Advertising Tricks

I caught a nicorette advert this evening on the TV. I did not pay any attention to it – I never do, of course, but a phrase caught my ear. I can’t remember the words because they involved some verbal trickery. It was something like: “You are 100% more likely to quit smoking by using nicorette”. What would an awful lot of people misinterpret that statement to mean? Would they not think that success is 100% certain? But what does that statement actually say? What it says is that, if you actually succeed in stopping smoking using nicorette, you will have been 100% successful. Anyone who succeeds in stopping smoking, by whatever method, is 100% successful.

The trick is to use the word ‘more’. ‘More likely to’. The words ‘likely to’ are themselves indeterminate. They import the possibility of of a bit better that the word ‘may’ would suggest.

Nicorette ‘may’ help you to stop smoking.

Nicorette is ‘likely to’ help you.

Nicorette is ‘more likely to….’

Well, the fact is that nicorette is an abysmal failure. It is true that nicorette is 100% ‘may’ be of help. Note the weirdness of the construction. If I put: ‘nicorette is 100% likely to help’, that also is true, but is still a bit weird. When I say: ‘nicorette is 100% more likely to help’, the verbal weirdness disappears.

Only when you ask: “More likely than what?” does the verbal weirdness reappear. More likely than patches? More likely than determination? More likely than ecigs? They do not say, and without that statement, the claim is meaningless.

But they get away with it. Imagine an airline saying: “You are 100% more likely to have a pleasant flight if you fly with us”. The problem with that statement is not easy to spot. The problem is that the words ‘100%’ are superfluous. The statement merely says: ‘You will have a more pleasant flight if you fly with us’. Even the slightest improvement (in what?) is a 100% improvement. Five is 100% greater than four. That is simply because any number greater than four is greater. 100 is 100% greater than four.

The phrase: “If it saves the life of one child…..”is exactly the same thing. Who could argue against saving the life of even one child?

The problem revolves around the philosophical idea of ‘saving the life of…’. The important thing is to get away from the emotion of ‘child’, and not the idea of ‘saving the life of….’. A dialog might go:

“Children might drown in that pond, so it must be fenced”

Response: “Children might drown in the sea, and so the sea must be fenced”

“Children are always with their parents when at the seaside”

Response: “Children are always with their parents when near ponds”

My point is that GENERALISATIONS rarely reflect REALITY. But sometimes they do. We get the impressions that generalisations are the norm because most of our laws in the UK used to reflect what was generally applicable. I suppose that there was a time when traffic on roads was undisciplined – no ‘left’,’right’ rules. Horse-drawn waggons rolled along, and if they met others coming in the opposite direction, they steered around each other willy-nilly. I do not know when driving on the left in the UK was established, but it was an obvious general idea.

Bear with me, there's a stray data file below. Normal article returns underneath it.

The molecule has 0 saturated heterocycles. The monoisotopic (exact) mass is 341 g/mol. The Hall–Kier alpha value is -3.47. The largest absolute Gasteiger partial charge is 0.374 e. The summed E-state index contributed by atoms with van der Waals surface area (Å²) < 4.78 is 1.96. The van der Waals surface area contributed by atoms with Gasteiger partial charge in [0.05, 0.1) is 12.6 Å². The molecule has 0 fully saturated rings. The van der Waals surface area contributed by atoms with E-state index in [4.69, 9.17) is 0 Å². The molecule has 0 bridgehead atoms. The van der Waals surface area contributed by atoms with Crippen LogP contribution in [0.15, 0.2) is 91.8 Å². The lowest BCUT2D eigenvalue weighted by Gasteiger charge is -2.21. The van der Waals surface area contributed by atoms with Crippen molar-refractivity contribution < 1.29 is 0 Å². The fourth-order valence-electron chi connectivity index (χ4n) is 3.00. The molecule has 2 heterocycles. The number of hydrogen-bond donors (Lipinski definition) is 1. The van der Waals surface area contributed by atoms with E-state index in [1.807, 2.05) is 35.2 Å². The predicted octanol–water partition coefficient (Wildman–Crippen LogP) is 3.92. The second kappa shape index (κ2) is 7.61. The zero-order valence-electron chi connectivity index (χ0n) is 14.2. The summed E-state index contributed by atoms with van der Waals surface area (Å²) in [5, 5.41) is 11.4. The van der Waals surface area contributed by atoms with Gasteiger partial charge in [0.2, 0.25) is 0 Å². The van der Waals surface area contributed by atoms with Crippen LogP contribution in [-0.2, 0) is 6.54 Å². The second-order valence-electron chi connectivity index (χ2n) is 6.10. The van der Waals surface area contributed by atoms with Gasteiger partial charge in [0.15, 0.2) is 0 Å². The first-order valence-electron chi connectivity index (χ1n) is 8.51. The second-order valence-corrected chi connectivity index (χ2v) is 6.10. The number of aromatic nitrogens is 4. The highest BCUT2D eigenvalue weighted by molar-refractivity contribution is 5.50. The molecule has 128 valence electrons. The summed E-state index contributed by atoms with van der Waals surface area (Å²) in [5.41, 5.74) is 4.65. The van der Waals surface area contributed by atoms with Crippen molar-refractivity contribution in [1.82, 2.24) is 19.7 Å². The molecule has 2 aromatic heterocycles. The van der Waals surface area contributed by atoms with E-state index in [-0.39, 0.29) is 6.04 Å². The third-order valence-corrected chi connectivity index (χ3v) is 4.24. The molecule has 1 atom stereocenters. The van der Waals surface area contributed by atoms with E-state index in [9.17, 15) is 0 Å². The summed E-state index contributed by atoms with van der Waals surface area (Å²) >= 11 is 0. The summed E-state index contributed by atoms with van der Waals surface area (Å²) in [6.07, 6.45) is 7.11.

The problem with modern political life is that GENERALISATION has been taken too far. The problem with the EU, UN, WHO, IPCC, etc is that they have generalised. Thus, as far as the UN is concerned, postponing millions of old age deaths due to smoking is more important than thousands of young people’s deaths, here and now, from Ebola. That comes to the same thing as ‘100% more likely’. It is ‘100% more likely’ that old people will die. Note how I have not said, ‘more likely than young people’. All I have said is just ‘more likely’. You have to be less receptive to the propaganda to work out the ‘more likely than what?’ question.

Is that questioning not supposed to be what education is for? It seems to me that University courses about marketing are all about teaching student how to manipulate the masses. Is it appropriate for Universities to teach young people how to manipulate other citizens?  Ought they not to be studying how to stop the manipulation?

Ought they not to be cosidering the ethics and philosopy of propaganda, rather than learning how to use it?


3 Responses to “Advertising Tricks”

  1. castello2 Says:

    • junican Says:

      So Moffitt surveyed 1815 adult vapers who had smoked daily for at least a year. 79% had quit smoking. But rather than emphasis that result, they burried it and focused only on gender differences.
      You are right to ask why that was. I think that it is the ‘politics’ – and I don’t mean actual politicians. I suppose that you could say that the ‘scientific’ part was correctly treated in that the data was published. The ‘political’ part was in the verbiage attached to the data.

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